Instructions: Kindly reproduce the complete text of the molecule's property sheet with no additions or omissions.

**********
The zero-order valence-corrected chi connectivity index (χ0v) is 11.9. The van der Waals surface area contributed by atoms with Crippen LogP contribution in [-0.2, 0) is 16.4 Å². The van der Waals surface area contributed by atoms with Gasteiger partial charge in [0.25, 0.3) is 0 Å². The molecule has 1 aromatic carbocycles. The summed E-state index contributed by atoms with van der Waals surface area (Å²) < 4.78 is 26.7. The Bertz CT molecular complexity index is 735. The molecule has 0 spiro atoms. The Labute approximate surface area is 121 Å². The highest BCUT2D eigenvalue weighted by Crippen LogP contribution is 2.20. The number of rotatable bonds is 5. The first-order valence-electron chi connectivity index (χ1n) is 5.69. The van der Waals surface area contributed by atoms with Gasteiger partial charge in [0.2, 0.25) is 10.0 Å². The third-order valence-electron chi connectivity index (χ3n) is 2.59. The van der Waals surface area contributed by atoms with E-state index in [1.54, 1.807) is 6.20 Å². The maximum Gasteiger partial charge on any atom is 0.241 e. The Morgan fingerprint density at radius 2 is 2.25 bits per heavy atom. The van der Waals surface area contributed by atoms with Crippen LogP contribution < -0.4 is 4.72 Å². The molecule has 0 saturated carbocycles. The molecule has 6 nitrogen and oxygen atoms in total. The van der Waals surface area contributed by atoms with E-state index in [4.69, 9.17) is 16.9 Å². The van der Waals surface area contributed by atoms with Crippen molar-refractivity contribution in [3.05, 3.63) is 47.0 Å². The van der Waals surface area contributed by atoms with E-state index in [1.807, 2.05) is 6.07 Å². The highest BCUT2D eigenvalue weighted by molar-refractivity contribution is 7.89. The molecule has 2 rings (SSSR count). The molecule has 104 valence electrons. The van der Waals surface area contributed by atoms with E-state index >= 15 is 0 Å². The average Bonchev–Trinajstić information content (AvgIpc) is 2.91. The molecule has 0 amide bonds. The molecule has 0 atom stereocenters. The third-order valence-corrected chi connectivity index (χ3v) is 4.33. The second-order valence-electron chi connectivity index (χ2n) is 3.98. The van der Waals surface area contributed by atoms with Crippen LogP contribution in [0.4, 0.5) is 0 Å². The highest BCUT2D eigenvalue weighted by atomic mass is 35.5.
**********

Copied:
The zero-order valence-corrected chi connectivity index (χ0v) is 11.9. The van der Waals surface area contributed by atoms with Crippen LogP contribution in [-0.2, 0) is 16.4 Å². The van der Waals surface area contributed by atoms with Gasteiger partial charge in [0.25, 0.3) is 0 Å². The molecule has 1 aromatic carbocycles. The summed E-state index contributed by atoms with van der Waals surface area (Å²) < 4.78 is 26.7. The Bertz CT molecular complexity index is 735. The molecule has 0 spiro atoms. The Labute approximate surface area is 121 Å². The highest BCUT2D eigenvalue weighted by Crippen LogP contribution is 2.20. The number of rotatable bonds is 5. The first-order valence-electron chi connectivity index (χ1n) is 5.69. The van der Waals surface area contributed by atoms with Gasteiger partial charge in [0.2, 0.25) is 10.0 Å². The third-order valence-electron chi connectivity index (χ3n) is 2.59. The van der Waals surface area contributed by atoms with E-state index in [1.54, 1.807) is 6.20 Å². The maximum Gasteiger partial charge on any atom is 0.241 e. The Morgan fingerprint density at radius 2 is 2.25 bits per heavy atom. The van der Waals surface area contributed by atoms with Crippen LogP contribution < -0.4 is 4.72 Å². The molecule has 0 saturated carbocycles. The molecule has 6 nitrogen and oxygen atoms in total. The van der Waals surface area contributed by atoms with E-state index in [4.69, 9.17) is 16.9 Å². The van der Waals surface area contributed by atoms with Crippen molar-refractivity contribution in [3.05, 3.63) is 47.0 Å². The van der Waals surface area contributed by atoms with E-state index in [1.807, 2.05) is 6.07 Å². The highest BCUT2D eigenvalue weighted by molar-refractivity contribution is 7.89. The molecule has 2 rings (SSSR count). The molecule has 104 valence electrons. The van der Waals surface area contributed by atoms with E-state index >= 15 is 0 Å². The average Bonchev–Trinajstić information content (AvgIpc) is 2.91. The molecule has 0 amide bonds. The molecule has 0 atom stereocenters. The third-order valence-corrected chi connectivity index (χ3v) is 4.33. The second-order valence-electron chi connectivity index (χ2n) is 3.98. The van der Waals surface area contributed by atoms with Crippen LogP contribution in [0.4, 0.5) is 0 Å². The highest BCUT2D eigenvalue weighted by atomic mass is 35.5.